Ted Kaufman - United States Senator for Delaware

Lawmakers: Close SEC's open records loophole

Source: Associated Press

By Daniel Wagner

August 6, 2010

A bipartisan group of senators has introduced legislation designed to make regulation of financial companies more transparent — and to close a major loophole in the sweeping financial overhaul enacted last month.

The bill would reverse language in the overhaul law that allows the Securities and Exchange Commission to reject many open records requests. The SEC would not have to disclose any records related to its policing of companies such as hedge funds and computer trading platforms.

The federal Freedom of Information Act requires that government records be released to anyone who asks, unless they fall under one of nine exceptions to the law. The overhaul law broadened the SEC's ability to invoke these exemptions.

The SEC has been criticized for failing to catch a number of high-profile frauds before the crisis, including a multibillion dollar Ponzi scheme operated by Bernard Madoff. Critics fear the open records loophole would help the agency withhold information about other failures.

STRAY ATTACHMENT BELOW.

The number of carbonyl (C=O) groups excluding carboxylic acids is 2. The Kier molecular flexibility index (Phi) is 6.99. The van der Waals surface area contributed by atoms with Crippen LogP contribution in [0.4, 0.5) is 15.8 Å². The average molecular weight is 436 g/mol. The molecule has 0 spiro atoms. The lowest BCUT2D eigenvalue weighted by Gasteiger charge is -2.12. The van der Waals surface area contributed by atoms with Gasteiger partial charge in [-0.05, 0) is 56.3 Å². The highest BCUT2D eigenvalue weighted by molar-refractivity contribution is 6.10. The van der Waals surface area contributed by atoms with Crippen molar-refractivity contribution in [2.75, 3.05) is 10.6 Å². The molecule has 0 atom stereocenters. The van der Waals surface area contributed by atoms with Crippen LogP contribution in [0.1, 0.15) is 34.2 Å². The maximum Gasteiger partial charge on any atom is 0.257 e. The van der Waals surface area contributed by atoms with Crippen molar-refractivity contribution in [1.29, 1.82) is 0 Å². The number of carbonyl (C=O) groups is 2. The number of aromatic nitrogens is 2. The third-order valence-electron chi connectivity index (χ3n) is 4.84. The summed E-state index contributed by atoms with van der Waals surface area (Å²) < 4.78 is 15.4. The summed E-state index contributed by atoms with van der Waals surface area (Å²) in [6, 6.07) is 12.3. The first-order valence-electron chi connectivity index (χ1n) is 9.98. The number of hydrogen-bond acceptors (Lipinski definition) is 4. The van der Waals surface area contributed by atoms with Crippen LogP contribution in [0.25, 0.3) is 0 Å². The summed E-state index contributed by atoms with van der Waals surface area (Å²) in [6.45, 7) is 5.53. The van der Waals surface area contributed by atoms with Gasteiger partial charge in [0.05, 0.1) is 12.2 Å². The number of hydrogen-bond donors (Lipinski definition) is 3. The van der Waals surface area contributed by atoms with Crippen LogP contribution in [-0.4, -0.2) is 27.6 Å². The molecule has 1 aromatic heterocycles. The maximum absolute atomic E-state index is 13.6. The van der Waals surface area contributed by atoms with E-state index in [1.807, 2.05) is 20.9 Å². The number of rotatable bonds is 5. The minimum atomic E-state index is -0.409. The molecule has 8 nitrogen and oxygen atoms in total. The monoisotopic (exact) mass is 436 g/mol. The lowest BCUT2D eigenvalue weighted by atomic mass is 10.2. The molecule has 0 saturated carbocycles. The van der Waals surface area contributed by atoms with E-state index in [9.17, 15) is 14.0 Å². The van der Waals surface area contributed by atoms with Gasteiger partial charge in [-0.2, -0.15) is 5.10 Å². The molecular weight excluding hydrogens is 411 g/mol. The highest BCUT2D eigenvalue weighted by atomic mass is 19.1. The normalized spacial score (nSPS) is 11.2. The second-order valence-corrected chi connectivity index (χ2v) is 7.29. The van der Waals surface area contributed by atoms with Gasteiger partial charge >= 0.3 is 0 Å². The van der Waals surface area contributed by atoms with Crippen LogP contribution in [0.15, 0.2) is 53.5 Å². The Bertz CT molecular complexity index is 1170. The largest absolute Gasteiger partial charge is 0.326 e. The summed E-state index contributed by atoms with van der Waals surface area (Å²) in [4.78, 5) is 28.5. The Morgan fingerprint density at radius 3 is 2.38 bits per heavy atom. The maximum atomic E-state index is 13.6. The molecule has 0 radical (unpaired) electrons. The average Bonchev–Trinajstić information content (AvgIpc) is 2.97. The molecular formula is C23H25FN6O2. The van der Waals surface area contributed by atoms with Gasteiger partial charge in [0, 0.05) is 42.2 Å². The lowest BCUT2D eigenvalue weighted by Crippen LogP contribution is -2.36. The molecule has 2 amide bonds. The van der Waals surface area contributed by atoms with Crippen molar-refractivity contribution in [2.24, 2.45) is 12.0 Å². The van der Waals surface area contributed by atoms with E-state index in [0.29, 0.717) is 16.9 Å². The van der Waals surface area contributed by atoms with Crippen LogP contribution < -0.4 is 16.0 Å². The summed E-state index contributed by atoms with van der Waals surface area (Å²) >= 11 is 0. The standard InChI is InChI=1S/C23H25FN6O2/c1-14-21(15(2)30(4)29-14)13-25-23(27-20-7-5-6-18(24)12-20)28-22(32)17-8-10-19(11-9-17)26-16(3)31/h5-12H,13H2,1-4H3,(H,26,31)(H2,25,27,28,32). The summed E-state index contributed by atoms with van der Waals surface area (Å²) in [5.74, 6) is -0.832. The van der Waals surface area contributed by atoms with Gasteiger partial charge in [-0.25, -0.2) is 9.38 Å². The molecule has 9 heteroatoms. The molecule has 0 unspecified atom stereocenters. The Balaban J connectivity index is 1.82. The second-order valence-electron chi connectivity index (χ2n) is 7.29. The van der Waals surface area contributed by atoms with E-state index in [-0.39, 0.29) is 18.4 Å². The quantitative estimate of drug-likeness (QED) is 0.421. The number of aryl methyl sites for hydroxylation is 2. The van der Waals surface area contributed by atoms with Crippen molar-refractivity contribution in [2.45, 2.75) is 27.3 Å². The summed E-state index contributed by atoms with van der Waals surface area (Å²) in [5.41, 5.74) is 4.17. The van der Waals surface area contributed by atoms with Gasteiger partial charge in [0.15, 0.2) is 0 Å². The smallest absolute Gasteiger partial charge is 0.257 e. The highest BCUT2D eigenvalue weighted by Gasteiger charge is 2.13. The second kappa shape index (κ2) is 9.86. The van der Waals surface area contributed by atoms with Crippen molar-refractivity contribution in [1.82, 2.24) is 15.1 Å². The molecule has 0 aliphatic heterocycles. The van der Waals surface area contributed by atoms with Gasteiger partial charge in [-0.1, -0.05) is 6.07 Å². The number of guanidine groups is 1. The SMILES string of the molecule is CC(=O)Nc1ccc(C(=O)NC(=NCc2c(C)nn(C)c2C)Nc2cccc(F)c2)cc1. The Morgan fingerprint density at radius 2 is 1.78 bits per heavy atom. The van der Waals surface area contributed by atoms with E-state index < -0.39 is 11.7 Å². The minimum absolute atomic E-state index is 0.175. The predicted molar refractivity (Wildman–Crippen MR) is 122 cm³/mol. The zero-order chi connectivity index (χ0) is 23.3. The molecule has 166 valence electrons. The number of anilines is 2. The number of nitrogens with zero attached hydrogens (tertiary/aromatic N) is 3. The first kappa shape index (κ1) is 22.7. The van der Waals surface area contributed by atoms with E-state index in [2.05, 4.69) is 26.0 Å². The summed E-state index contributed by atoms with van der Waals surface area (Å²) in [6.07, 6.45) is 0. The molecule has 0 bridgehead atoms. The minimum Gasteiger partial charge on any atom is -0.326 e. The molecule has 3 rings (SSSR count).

Lawmakers from both parties and both chambers are concerned about exempting the SEC from oversight just as it tests out new powers it gained under the overhaul.

The Senate legislation was introduced Thursday by Sens. Patrick Leahy, D-Vt.; John Cornyn, R-Texas; Ted KAUFMAN, D-Del. and Chuck Grassley, R-Iowa. A similar measure was introduced in the House this week by Rep. Darrell Issa, R-Calif.

The legislation mostly reverts to the old disclosure rules. But it lets the SEC protect some information by treating all the companies it regulates as if they were banks. Information produced as part of bank supervision is already exempt from the open records law.

The SEC says it needs the exemption to keep the companies' investment practices secret. It says investment funds and others will refuse to turn over data that they think will be shared publicly.

If passed, this would be the first law designed to close a loophole in the 2,300-page overhaul, which includes sweeping new powers for regulators and creates a new consumer financial protection bureau.

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